SE Corner of Nebraska
(Nebraska - Kansas - Missouri)
This point marks the beginning for all surveys in Nebraska and Kansas. It also was the beginning point for most of the surveys in Colorado, Wyoming, and part of South Dakota. The original intent was to place a specifically-made cast iron monument at the location marking the southeast corner of Nebraska in the fall of 1854. Due to low water it could not be shipped upriver until the spring of 1855. On November 16, 1854, John P. Johnson set an oak post at this location. The oak post was replaced with the cast iron monument by Charles A. Manners on May 8, 1855.
The monument is commonly referred to as the "Cast Iron Monument". The north face reads "NEBRASKA.", the south face reads "KANSAS.", the west face reads "40° N. LAT.", and the east face reads "1854". This point in on the high bluff along the west side on the Missouri River on approximate 40° North Latitude. The actual southeast corner of Nebraska is the center of the Missouri River channel. This channel frequently changed before the Missouri River was channelized. In 1999 the boundary between Nebraska and Missouri was fixed by a series of mathematical computations in the center of the Missouri River.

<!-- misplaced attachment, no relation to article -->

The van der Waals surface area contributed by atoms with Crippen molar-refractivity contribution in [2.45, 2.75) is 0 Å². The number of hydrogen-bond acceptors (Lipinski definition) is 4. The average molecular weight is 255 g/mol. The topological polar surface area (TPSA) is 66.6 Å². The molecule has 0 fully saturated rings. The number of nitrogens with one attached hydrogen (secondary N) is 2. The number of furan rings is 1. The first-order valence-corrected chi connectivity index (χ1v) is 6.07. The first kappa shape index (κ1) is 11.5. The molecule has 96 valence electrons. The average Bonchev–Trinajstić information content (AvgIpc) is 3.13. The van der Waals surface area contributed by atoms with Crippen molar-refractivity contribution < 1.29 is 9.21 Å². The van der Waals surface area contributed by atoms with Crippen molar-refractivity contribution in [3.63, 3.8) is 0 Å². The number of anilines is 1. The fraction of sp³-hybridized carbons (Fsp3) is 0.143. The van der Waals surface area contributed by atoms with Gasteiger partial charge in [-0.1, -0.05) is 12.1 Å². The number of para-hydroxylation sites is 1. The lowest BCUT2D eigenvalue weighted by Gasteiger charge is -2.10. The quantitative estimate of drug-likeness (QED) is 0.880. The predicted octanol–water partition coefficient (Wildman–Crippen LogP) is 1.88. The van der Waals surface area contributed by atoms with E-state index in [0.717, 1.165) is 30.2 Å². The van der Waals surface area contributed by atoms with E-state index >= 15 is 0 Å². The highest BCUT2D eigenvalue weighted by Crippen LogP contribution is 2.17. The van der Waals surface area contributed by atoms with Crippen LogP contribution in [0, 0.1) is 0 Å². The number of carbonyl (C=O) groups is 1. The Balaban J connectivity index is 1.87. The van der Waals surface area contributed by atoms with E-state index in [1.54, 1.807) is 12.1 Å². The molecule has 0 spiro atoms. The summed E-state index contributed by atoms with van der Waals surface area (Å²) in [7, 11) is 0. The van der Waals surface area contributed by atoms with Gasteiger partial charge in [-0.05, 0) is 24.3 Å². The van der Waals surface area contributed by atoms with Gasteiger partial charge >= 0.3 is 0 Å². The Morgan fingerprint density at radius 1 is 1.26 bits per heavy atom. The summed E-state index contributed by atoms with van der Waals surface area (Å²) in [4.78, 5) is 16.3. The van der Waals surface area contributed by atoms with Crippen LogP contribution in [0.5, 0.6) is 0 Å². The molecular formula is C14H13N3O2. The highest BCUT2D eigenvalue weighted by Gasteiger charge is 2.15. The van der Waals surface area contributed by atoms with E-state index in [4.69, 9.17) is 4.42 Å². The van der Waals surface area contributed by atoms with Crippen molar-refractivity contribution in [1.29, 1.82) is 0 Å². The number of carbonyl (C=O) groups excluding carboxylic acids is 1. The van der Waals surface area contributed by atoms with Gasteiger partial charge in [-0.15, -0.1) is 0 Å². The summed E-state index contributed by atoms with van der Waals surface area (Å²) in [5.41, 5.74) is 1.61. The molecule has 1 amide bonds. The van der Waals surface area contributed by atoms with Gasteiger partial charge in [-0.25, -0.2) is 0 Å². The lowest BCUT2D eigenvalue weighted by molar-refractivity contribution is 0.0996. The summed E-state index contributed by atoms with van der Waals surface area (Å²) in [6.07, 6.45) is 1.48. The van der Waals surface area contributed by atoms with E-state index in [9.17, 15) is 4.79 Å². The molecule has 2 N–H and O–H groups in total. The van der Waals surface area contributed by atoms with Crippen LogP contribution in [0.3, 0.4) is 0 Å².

The east and south faces of the Cast Iron Monument.
Looking east toward the Missouri River.
This sign is along the highway between Rulo, Nebraska, and White Cloud, Kansas.
The areas shown in yellow have the common beginning point at the Cast Iron Monument.
The Government Land Office plat for T1N, R18E.
© Jerry Penry 2009